I think it's against "social justice" and the "common good" that the average Catholic will not be able to attend any of the planned events to see the Pope or participate in fellowship and celebration with other faithful on the occasion of the visit this year. Local parish events and watching media coverage can hardly be compared to "being there".
The events are "invitation" only - for those deemed worthy and even the local parish ticket lotteries discriminate in favour of certain Catholic groups such as "married couples celebrating anniversaries" and the like.
Every Catholic ought to be given an equal chance to attend an open air event. Presumably numbers are restricted due to "costs", "logistics" and "security". Yet these ought to be managed in a developed democracy - if Poland and Mexico could do it for JP II (despite an actual assisination attempt) - why can't Britain? What exactly are the unprecedented security threats this September? What about the costs and ushering of crowds- really too much to be born by the UK government? How do countries hosting World Youth Day manage?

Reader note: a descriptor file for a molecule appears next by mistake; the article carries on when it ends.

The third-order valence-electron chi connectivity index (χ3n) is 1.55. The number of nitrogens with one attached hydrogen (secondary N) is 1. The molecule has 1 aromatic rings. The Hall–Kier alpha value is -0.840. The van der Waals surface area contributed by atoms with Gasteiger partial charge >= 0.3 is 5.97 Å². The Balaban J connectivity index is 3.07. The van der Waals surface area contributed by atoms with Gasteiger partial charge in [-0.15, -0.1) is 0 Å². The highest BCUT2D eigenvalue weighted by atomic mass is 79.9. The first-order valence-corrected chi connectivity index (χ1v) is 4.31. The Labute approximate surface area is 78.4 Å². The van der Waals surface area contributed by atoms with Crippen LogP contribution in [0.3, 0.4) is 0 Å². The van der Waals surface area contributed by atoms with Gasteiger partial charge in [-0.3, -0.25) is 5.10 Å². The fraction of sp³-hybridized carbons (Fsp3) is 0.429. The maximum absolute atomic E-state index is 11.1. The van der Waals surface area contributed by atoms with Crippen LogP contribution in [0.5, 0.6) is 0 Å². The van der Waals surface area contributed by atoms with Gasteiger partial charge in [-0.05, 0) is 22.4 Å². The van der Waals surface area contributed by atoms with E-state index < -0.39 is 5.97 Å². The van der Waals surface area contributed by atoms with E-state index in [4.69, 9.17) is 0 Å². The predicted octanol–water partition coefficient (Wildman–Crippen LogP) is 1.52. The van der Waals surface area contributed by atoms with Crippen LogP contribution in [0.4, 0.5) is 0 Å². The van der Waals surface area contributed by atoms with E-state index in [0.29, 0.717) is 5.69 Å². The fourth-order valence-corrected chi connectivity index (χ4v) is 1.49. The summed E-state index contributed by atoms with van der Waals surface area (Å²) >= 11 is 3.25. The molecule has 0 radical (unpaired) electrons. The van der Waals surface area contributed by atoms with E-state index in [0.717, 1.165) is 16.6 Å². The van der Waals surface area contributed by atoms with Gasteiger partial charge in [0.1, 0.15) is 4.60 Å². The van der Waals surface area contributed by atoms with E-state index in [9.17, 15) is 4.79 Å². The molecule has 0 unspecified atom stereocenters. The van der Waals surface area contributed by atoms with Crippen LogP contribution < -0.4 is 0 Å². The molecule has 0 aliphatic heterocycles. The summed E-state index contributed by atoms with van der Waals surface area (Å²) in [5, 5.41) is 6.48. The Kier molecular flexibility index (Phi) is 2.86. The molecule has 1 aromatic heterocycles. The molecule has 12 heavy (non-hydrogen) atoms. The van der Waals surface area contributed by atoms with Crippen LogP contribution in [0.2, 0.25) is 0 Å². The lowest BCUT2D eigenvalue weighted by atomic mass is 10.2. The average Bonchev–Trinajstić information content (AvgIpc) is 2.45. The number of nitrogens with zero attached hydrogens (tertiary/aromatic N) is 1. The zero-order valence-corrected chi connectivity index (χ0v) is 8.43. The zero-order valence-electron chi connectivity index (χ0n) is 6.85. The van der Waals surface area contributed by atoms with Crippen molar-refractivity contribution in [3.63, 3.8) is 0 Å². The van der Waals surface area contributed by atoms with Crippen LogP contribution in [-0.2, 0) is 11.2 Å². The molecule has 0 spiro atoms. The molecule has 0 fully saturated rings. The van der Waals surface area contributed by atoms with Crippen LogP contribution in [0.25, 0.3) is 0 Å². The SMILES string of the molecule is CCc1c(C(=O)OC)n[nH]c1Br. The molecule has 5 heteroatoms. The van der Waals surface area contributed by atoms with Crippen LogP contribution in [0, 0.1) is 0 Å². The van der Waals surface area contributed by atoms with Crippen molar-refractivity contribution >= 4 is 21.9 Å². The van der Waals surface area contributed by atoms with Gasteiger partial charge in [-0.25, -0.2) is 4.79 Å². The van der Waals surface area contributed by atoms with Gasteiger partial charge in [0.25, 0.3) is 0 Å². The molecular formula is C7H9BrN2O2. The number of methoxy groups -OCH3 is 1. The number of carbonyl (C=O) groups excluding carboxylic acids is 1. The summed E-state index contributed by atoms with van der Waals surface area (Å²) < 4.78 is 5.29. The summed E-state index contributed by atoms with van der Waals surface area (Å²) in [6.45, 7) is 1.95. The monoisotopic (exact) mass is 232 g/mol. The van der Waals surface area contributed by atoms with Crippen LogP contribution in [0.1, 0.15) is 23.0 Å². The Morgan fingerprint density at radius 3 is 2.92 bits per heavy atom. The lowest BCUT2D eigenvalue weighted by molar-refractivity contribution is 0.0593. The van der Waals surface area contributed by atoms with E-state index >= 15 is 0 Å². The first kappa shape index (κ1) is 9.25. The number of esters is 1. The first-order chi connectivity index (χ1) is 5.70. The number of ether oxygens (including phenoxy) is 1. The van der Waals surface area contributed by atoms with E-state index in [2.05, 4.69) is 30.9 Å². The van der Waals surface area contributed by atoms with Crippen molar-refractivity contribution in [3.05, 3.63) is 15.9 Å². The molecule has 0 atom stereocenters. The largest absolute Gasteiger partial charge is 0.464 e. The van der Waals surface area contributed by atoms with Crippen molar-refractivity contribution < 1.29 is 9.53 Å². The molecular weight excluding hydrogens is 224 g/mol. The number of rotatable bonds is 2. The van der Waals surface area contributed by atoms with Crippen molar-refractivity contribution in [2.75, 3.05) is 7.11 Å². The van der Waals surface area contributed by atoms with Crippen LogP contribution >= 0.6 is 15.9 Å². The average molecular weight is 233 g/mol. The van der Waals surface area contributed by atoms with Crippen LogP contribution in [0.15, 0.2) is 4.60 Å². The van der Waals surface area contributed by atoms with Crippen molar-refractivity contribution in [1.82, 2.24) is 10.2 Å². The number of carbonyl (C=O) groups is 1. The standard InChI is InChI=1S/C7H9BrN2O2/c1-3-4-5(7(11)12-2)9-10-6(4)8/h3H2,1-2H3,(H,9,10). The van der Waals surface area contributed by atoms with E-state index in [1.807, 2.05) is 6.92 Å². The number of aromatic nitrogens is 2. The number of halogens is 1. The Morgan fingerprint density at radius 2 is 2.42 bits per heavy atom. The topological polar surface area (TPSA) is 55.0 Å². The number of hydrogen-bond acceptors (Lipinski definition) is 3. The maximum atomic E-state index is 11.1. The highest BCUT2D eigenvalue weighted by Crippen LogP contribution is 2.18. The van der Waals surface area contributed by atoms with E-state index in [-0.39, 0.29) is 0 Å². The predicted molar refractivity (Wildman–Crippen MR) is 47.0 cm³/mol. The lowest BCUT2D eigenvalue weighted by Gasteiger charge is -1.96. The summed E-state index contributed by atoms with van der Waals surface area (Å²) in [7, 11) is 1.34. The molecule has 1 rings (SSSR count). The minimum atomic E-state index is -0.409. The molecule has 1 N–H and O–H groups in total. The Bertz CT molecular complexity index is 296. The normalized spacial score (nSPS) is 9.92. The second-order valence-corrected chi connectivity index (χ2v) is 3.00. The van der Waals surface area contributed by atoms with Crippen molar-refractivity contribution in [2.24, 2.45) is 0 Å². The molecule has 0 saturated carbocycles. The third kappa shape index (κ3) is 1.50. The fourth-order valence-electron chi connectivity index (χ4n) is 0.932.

Why can't the Holy Father come and be with his flock - who need much strengthening and support to be ambassadors of the Gospel in the current climate? This is as important as meeting with political leaders given the rarity of papal visits to the UK - the opportunity is not likely to repeat itself.
At the moment the visit is like that of a pop celebrity with exclusive concert tickets or an world leader with an impersonal agenda.